Paul J. Riccio (CGS’88, COM’90) writes that his short film, Space Cadet, was included in the Tribeca Film Festival in April 2013.

Vineeta Sawkar (’90, CAS’90) joined the Star Tribune Media Company as the on-camera host for video news operations. An Emmy Award-winning journalist with 17 years of experience in the Twin Cities, she will support the media company’s increased video presence on the Web. Watch Vineeta at

Rachel Sobel (’91) was promoted to senior managing editor at GLC Custom Media, a content marketing agency in Northbrook, Illinois. Her husband, Alex Rubenstein (’91), earned tenure as an elementary school teacher in the Park Ridge, Illinois, public school system. The couple celebrated their twentieth wedding anniversary in summer 2012.

Curtis Epstein (’95), a staff editor at Aviation International News, was named the National Air Transportation Association’s Aviation Journalist of the Year.

Katie (Dyer) Avebe (CGS’00, COM’02) writes that her nonprofit theater company, Royal Family Productions (RFP) in New York City, produced a benefit performance in May 2013 featuring selections of Walking the Volcano, a chain of 10-minute plays by the late Jon Lipsky, a BU College of Fine Arts professor of playwriting and acting. The performance was part of RFP’s Emerging Artist Program. Jess Moss (CFA’11), a member of the program, played the lead role.

Amiee J. Shelton (’02) will travel to the Slovak Republic in spring 2014 as a Fulbright Scholar.

Alex Lipschultz (’06) produced Computer Chess, the critically acclaimed film written and directed by former BU Adjunct Professor Andrew Bujalski. Houston King (CAS’95) coproduced and Gerald Peary, who curates BU’s Cinemathèque, stars. Computer Chess premiered at the Sundance Film Festival in 2013 and was dubbed “sneakily brilliant” by A. O. Scott of the New York Times. It was nominated for the John Cassavetes Award at the Independent Spirit Awards.

Turning on a light switch isn’t generally cause for a party. But in a village without electricity, it’s another story. Alyssa Snow Callahan recalls how the villagers of rural Ulolela, Tanzania, celebrated—with a ceremony and dancing—when she and her husband opened a solar-powered learning center there in 2011. Thanks to the Callahans, students now have light for nighttime study.

The Callahans with some of the children of Olasiti village.

The Callahans with children from Olasiti village. Photo courtesy of Alyssa Snow Callahan

Alyssa (’10) says she and her husband Brendan (SMG’09) have always been drawn to nonprofit work, and that she’d hoped to use her public relations skills to help others someday. After Brendan returned from what Alyssa calls a “life-changing” trip to Tanzania with the Boston University Catholic Center in 2007, the couple founded Achieve in Africa to expand, refurbish and build classrooms and schools in the country.

The Callahans are determined to continue their mission even in the face of danger. In May 2013, a grenade attack on a crowd of Catholic worshippers at a church in Olasiti village in Arusha killed 3 people and wounded 60. The incident, which occurred just feet from a primary school that Achieve in Africa had renovated, is believed to reflect national tensions between Muslims and Christians. Alyssa was shocked by the unusual flare of violence: “It’s such a peaceful village, and the groups really work together.” She hopes Achieve in Africa’s work will help peace prevail. “We just think that education as a whole, and going to school with people from different backgrounds, promotes acceptance and peace.”—JR

Caitlin Graham (’07) is a writer-actor-director who just formed her own production company to produce the pilot of a darkly comedic Web series called No Method. The semiautobiographical series follows the trials and tribulations of a cynical Brooklyn actor as she skids toward rock bottom. To see the pilot, visit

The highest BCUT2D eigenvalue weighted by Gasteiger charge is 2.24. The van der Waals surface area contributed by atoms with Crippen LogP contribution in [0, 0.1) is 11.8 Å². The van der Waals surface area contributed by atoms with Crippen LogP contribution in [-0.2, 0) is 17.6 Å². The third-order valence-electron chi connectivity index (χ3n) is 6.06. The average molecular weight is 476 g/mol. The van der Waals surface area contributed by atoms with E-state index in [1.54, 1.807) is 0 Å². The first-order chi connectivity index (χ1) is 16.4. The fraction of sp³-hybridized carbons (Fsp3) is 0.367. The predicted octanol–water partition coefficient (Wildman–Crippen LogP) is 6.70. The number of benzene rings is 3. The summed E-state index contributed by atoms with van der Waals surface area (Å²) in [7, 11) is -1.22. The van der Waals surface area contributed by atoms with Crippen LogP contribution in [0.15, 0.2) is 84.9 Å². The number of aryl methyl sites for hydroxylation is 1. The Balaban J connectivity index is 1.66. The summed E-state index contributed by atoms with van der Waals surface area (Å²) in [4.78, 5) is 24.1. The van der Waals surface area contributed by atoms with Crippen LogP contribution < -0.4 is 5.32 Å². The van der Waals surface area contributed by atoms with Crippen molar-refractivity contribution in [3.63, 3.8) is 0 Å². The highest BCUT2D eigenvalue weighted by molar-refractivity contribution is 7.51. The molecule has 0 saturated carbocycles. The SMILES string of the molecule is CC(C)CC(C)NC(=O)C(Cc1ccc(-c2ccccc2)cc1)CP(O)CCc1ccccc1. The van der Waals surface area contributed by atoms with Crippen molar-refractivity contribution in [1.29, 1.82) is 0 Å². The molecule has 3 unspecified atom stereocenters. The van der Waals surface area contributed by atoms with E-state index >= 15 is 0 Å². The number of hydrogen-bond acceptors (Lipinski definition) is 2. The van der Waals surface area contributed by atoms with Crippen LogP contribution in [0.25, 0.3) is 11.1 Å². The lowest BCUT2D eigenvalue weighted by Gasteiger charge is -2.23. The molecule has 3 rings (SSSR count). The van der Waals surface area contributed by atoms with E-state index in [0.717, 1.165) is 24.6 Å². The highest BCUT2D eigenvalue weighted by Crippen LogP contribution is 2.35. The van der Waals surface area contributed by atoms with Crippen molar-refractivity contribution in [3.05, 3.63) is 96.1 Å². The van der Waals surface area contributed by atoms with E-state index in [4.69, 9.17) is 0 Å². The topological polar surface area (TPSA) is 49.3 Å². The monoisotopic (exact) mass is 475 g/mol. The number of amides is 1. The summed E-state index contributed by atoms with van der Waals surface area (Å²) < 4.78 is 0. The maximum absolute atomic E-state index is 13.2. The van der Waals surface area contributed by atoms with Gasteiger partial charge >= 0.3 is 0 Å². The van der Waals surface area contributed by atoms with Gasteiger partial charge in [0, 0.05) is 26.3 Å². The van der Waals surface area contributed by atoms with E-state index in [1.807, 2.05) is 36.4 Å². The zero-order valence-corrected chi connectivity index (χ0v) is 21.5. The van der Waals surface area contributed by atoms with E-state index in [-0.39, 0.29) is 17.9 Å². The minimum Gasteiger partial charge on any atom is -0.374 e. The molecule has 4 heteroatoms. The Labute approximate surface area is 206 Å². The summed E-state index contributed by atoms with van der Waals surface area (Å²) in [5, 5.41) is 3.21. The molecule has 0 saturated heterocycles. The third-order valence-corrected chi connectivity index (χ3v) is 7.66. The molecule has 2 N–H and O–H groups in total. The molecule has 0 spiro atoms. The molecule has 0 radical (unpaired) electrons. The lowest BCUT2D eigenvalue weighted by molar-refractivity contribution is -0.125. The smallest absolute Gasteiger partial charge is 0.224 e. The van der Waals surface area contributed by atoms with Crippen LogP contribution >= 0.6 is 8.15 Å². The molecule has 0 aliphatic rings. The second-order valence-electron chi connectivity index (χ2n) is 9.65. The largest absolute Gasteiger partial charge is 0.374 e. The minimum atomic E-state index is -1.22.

Josh (’07) and Benny (’08) Safdie premiered their documentary, Lenny Cooke, a film they directed for Shop Korn Productions, at the Tribeca Film Festival in April 2013. The film is a tragic story about the No. 1-ranked high school basketball player in 2001 who did not get the chance to play in the NBA. Visit for more information.

Jessica Sirls (CGS’05, COM’07) performed in the season-four opener of the sketch comedy Web series The House on South Bronson in July. Visit

Danielle Bellini, photo courtesy of EA Sports

Sideline reporters at a football game have plenty of live excitement to fuel their performance: the players racing across the field, the crowd roaring in enthusiasm. But Danielle Bellini (’02) had to imagine those details; she was reporting from a recording studio.

As sideline reporter for the Madden NFL 25 video game (EA Sports, 2013), Bellini spent months studying scripts and recording voice-overs for the project. “The challenge was making it feel as live and real as possible,” says the Emmy Award-winning reporter, “so I was able to incorporate the elements from my time as a news reporter to the project.” When delivering her lines, she says, “I would visualize being on the real sideline, having the camera in front of me and the people there and the craziness and the passion of a football game.”

Bellini, who’s reported for networks including NBC and the CW, called on both her COM training and her minor from the College of Fine Arts in tackling the project’s storytelling and theatrical elements. She shared her experience with COM students at the Young Alums Sports Panel in October 2013. “I really tried to stress to them that the things that they’re doing now at COM will be somehow related to opportunities in the future. If you put everything that I’ve done on a map, the core is COM.”

Learn more about Bellini’s work on Madden NFL 25.—JR

In Memoriam

Photo by Vernon Doucette

Tom Fauls, photo by Vernon Doucette

Throughout his 30-year career, Associate Professor Tom Fauls rode the “tsunami of changes” that digital media imposed on the advertising field. Associate Professor of Journalism Susan Walker wrote this tribute on a memorial website for Fauls, who died in June 2013 at age 65. His students recall that he wanted an Xbox—not to play video games, but to study how they employ in-game advertising—and Walker says, he “taught me a lot about trends in online advertising. This old gal had never heard of FarmVille until Tom.”